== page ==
"To have seen this explosion from absolutely nothing makes me really happy."

Tozer has a personal link with Medtner through his mother, whose friend, the Prince of Mysore, was Medtner's patron.

Tozer's mother lived much of her life in India. She moved with her husband to Tasmania after Indian independence in 1949, only to have the marriage fail.

When pregnant with Geoffrey, she set out for England, but stopped half way and settled again in India in the Himalayan hill station of Mussoorie where Tozer spent the first four years of his life. He says he vividly remembers the snow and the rhododendrons.

One of his mother's friends, the Prince of Mysore, heard Medtner play his music on a Voice of America short-wave broadcast during World War II and decided to sponsor his recordings when the war ended.

"Medtner was a lonely emigre living in London where Rachmaninov helped to support him. This princely patronage made the end of his life more bearable," he says. "It is such an improbable story it has to be true."

Tozer also champions another Melbourne prodigy, pianist Noel Mewton-Wood, who died in 1951.

"He was the most stimulating and intellectually powerful pianist Australia has ever produced," he says. "He had been completely forgotten before his work reappeared on CD and everyone realised how revolutionary his playing was."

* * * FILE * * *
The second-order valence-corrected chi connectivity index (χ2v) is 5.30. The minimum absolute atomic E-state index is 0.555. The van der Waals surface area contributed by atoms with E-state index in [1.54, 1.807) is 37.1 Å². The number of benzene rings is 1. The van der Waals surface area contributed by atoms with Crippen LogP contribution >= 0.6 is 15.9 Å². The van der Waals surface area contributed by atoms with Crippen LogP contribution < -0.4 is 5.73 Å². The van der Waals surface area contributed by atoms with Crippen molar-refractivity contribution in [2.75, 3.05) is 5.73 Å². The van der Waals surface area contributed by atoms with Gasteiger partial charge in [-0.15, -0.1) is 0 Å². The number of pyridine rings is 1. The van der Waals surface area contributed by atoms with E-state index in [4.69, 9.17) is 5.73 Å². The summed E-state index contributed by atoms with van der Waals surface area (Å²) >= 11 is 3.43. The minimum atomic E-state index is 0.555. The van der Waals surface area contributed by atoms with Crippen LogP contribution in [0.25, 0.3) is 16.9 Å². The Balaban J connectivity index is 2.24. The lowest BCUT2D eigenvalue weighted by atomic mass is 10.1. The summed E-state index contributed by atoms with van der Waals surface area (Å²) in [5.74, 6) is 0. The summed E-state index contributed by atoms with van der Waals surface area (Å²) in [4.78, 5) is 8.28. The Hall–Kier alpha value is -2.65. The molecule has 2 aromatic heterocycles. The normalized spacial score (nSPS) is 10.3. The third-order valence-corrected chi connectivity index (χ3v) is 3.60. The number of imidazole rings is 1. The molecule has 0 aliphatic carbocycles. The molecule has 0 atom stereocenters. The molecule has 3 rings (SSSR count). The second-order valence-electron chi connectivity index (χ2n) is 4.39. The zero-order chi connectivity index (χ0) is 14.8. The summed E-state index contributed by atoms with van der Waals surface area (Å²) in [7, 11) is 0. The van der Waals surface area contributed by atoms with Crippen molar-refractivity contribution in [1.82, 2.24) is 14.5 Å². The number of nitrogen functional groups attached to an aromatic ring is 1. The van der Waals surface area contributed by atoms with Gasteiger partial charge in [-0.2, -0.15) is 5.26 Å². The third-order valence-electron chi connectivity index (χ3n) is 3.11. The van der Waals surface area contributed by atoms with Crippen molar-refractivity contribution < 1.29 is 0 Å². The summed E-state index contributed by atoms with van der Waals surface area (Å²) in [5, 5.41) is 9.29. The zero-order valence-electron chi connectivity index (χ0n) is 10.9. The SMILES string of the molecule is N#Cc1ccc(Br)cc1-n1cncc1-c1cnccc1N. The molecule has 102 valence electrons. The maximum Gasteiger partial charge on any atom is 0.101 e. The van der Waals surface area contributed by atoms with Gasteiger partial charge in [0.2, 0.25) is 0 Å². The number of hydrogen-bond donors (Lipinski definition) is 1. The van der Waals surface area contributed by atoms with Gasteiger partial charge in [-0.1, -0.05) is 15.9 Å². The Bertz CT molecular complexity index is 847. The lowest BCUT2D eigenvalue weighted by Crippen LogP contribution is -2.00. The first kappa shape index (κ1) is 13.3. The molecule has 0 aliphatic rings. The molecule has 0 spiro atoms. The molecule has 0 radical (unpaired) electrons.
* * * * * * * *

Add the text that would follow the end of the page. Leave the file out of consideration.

Tozer first heard of him when he prepared to play Bach and Beethoven as a seven-year-old for Mewton-Wood's former Melbourne teacher, Waldemar Seidel.

"I played a few bars and he jumped up shouting, 'Noel's come back'. I had never heard of him, of course. But, after listening to his records, I realised it was the greatest musical compliment I've ever received."

Tozer says people are wrong to think the present is the best of all possible worlds: they fail to realise how vibrant music-making used to be.

He points out that Igor Stravinsky's 1962 recital at the Palais in Melbourne was the same program that the Russian composer performed on his triumphant return to Moscow a few weeks later.

"It is vividly remembered by a few," he says. "The past was just as wonderful as the present is now."

But Tozer is not a Luddite. He enjoys modern communications, which he believes allow people to express their individual personalities.

"People are able to be much more eccentric, whether they are friends or just those you meet in everyday life," he says.

"People think I'm eccentric because I don't drive and use a wind-up gramophone as well as CDs." He stopped himself from adding that he also plays the piano extremely well.

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Citation details

Robin Usher, 'Tozer, Geoffrey Peter (1954–2009)', People Australia, National Centre of Biography, Australian National University,, accessed 17 April 2024.

© Copyright People Australia, 2012

Geoffrey Tozer, by Loui Seselja, 2001

Geoffrey Tozer, by Loui Seselja, 2001

National Library of Australia, 22647452

Life Summary [details]


5 November, 1954
Mussoorie, Uttaranchal, India


21 August, 2009 (aged 54)
Malvern, Melbourne, Victoria, Australia

Cause of Death

liver dysfunction

Religious Influence

Includes the religion in which subjects were raised, have chosen themselves, attendance at religious schools and/or religious funeral rites; Atheism and Agnosticism have been included.